Converting on third down is frequently cited as a key to success in the NFL.
Well, the Green Bay Packers are below the NFL average with their third down conversion rate of 36.4 percent this season, ranking just 18th in the league.
But that hasn’t stopped them from being the second-highest scoring team in the NFL this season, averaging 32 points per game.
Part of the reason the Packers have been able to rack up points at such a clip is that they don’t necessarily wait until third down to move the chains.
In fact, Green Bay has the best quarterback in NFL history on first down, at least as far as passer rating is concerned, and at least as far back as statistics will allow.
According to STATS, Aaron Rodgers has the best all-time first down quarterback rating of 105.2, better than Peyton Manning, who comes in second at 101.7. Data from STATS only goes back t0 1991.
Perhaps that statistic is not surprising considering Rodgers has the best passer rating in NFL history regardless of down (104.9), but it does go to show teams don’t necessarily have to wait until third down to keep the chains moving and put points on the scoreboard, which is the ultimate goal of the offense.
So far this season, the Packers rank first in the NFL averaging 7.26 yards on first down. Furthermore, Green Bay has covered four or more yards on first down on 53.5 percent of its plays, which ranks fifth in the NFL.
According to numbers cited by Pat Kirwan of NFL.com back in 2008, teams convert on second down and five yards or less 56 percent of the time. The only down-and-distance situation in which teams covert at higher percentage is on third-and-1, which teams convert 67 percent of the time.
Even a one-yard difference has a noticeable effect on third down with the conversion rate dropping to 52 percent, just going to show the more success a team has on first down, the easier it is to keep a drive alive.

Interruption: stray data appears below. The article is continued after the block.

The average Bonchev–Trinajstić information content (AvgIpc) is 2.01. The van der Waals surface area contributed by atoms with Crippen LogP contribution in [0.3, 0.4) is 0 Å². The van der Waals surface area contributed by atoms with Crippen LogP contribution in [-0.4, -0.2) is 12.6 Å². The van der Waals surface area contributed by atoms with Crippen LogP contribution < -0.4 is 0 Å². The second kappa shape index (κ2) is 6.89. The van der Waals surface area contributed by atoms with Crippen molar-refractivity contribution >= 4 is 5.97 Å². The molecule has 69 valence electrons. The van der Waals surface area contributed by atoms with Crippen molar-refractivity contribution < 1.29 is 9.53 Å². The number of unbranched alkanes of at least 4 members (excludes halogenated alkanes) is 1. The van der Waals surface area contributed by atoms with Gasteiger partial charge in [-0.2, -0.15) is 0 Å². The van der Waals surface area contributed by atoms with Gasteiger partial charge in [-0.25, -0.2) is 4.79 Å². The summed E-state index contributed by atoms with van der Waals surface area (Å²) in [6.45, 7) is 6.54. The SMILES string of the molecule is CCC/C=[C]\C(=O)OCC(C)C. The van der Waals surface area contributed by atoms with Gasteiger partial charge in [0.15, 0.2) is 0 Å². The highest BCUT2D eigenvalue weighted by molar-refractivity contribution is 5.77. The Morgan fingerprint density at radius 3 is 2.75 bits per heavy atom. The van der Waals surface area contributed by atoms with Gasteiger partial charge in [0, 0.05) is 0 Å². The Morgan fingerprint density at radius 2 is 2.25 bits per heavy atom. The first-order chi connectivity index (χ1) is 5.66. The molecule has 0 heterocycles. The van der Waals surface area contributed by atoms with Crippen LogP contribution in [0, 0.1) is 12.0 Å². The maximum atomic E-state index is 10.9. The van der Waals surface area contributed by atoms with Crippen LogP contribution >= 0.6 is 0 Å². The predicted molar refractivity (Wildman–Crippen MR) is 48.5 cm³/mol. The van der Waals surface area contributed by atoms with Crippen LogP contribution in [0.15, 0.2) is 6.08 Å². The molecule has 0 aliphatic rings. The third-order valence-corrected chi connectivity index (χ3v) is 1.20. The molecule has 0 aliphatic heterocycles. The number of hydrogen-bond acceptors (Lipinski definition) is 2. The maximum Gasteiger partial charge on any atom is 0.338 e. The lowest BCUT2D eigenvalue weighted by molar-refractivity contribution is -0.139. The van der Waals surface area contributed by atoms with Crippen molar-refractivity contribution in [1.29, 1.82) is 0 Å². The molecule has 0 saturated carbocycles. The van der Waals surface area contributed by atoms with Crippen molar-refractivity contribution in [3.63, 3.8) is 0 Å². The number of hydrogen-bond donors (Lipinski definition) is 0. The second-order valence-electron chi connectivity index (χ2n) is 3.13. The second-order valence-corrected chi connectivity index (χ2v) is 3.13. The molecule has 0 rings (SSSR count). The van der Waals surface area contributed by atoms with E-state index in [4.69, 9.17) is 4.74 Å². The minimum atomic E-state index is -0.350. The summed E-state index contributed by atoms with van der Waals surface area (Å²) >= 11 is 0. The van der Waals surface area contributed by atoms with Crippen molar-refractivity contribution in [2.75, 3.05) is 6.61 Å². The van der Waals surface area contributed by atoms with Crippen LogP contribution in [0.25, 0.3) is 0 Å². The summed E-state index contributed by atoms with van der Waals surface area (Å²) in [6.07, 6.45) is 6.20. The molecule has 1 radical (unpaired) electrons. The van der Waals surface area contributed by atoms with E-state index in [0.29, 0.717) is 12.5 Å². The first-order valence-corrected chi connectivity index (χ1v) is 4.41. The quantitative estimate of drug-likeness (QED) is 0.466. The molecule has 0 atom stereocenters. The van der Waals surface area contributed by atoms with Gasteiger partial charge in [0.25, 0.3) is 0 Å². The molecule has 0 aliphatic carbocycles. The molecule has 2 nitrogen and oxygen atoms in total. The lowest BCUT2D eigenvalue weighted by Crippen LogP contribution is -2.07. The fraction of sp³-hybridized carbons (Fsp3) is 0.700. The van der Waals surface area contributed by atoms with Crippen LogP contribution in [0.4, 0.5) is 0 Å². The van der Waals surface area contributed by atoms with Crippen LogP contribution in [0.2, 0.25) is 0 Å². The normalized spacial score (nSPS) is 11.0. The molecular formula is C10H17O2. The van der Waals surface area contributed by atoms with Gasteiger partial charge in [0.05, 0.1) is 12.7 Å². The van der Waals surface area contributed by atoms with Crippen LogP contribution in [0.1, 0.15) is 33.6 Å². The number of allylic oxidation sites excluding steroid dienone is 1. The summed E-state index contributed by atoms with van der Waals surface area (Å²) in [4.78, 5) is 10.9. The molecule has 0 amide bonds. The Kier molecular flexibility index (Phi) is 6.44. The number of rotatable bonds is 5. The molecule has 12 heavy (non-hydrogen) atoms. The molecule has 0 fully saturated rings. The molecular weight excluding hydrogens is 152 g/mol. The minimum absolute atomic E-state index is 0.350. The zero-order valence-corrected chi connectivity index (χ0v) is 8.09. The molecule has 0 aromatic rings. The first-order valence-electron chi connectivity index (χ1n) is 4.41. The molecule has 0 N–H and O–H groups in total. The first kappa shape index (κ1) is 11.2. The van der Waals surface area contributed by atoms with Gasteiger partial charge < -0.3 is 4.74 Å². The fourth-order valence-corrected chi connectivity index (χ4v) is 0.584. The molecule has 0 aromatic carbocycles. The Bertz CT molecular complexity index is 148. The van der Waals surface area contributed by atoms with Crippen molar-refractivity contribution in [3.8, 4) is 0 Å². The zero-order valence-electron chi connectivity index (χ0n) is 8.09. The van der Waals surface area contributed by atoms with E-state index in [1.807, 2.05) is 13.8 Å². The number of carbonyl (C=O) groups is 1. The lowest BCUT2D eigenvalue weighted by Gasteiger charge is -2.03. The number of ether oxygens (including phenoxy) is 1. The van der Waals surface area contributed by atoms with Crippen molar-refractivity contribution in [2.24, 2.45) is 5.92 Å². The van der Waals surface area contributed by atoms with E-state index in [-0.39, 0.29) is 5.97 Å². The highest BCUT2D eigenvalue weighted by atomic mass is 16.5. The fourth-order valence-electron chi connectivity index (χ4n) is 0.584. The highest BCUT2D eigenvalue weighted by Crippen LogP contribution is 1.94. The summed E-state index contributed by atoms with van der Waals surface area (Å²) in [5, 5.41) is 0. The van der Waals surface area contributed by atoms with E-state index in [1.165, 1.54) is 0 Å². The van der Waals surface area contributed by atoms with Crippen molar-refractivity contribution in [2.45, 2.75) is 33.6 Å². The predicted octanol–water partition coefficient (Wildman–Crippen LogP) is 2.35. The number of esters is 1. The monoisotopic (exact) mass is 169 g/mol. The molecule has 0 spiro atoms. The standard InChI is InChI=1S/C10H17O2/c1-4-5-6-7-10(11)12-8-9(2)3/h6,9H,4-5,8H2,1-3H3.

When a team faces second-and-4, for example, the defense has to respect both the run and the pass.
No doubt about it, some of the credit goes to a revitalized Green Bay ground game this season that ranks second in the NFL with 5.3 yards per carry.
“I think it’s the best that we’ve seen it in a while,” Rodgers said of the rushing attack earlier this week. “I think a lot of the credit goes to the offensive line. They’re opening up some big holes.
“We’ve done a good job of having a little bit of balance, rushing for over 100 yard back-to-back weeks by one individual player after forty-some (games) in a row without doing that, so that’s pretty impressive. And those guys all add a different dimension with their style of runs. So I think the future is bright for those guys around the football, and we have to keep finding a way to get them opportunities.”
When the run game is finding room to move the football, however, it starts opening up opportunities for the play-action pass that in turn, once again helps out Rodgers.
In the aftermath of the Packers’ most recent loss to the Cincinnati Bengals in Week 3 before the bye, Rodgers has endured his share of criticism in situational football, particularly the lack of success he’s seen in trying to engineer fourth-quarter comebacks.
Much of the attention has come in the form of an ESPN Insider piece by Scott Kacsmar that points out the Packers are just 5-24 when trailing by eight points or less in the fourth quarter with Rodgers at the helm.
Still, the Packers’ overall record with Rodgers as a starter at quarterback is 58-31 (including the postseason) with a Super Bowl win to his credit and no end to his career in sight.
Whether or not Rodgers is having success on first down, third down, in the first quarter or when trailing in the fourth quarter, the Packers are winning more often than not and have been to the postseason four consecutive seasons coming into this year.
Brian Carriveau is the author of the book “It’s Just a Game: Big League Drama in Small Town America,” and editor of Cheesehead TV’s “Pro Football Draft Preview.” To contact Brian, email email@example.com.